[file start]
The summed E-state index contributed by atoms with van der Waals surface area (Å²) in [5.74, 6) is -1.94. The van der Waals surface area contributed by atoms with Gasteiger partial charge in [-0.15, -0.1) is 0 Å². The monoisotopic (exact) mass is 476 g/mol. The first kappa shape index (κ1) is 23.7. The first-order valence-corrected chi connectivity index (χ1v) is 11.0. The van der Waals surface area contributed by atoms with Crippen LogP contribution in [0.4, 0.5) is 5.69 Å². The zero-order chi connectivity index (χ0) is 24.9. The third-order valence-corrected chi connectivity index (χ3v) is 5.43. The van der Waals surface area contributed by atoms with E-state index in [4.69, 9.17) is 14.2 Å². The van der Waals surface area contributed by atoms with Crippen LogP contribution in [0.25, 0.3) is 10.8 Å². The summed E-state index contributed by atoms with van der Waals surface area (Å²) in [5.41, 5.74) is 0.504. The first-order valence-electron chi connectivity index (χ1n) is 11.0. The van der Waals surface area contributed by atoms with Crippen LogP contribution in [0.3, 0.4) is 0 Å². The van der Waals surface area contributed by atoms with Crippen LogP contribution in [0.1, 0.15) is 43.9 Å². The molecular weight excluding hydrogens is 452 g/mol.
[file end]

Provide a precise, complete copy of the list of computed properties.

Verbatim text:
The summed E-state index contributed by atoms with van der Waals surface area (Å²) in [5.74, 6) is -1.94. The van der Waals surface area contributed by atoms with Gasteiger partial charge in [-0.15, -0.1) is 0 Å². The monoisotopic (exact) mass is 476 g/mol. The first kappa shape index (κ1) is 23.7. The first-order valence-corrected chi connectivity index (χ1v) is 11.0. The van der Waals surface area contributed by atoms with Crippen LogP contribution in [0.4, 0.5) is 5.69 Å². The zero-order chi connectivity index (χ0) is 24.9. The third-order valence-corrected chi connectivity index (χ3v) is 5.43. The van der Waals surface area contributed by atoms with E-state index in [4.69, 9.17) is 14.2 Å². The van der Waals surface area contributed by atoms with Crippen LogP contribution in [0.25, 0.3) is 10.8 Å². The summed E-state index contributed by atoms with van der Waals surface area (Å²) in [5.41, 5.74) is 0.504. The first-order valence-electron chi connectivity index (χ1n) is 11.0. The van der Waals surface area contributed by atoms with Crippen LogP contribution in [0.3, 0.4) is 0 Å². The van der Waals surface area contributed by atoms with Crippen LogP contribution in [0.1, 0.15) is 43.9 Å². The molecular weight excluding hydrogens is 452 g/mol.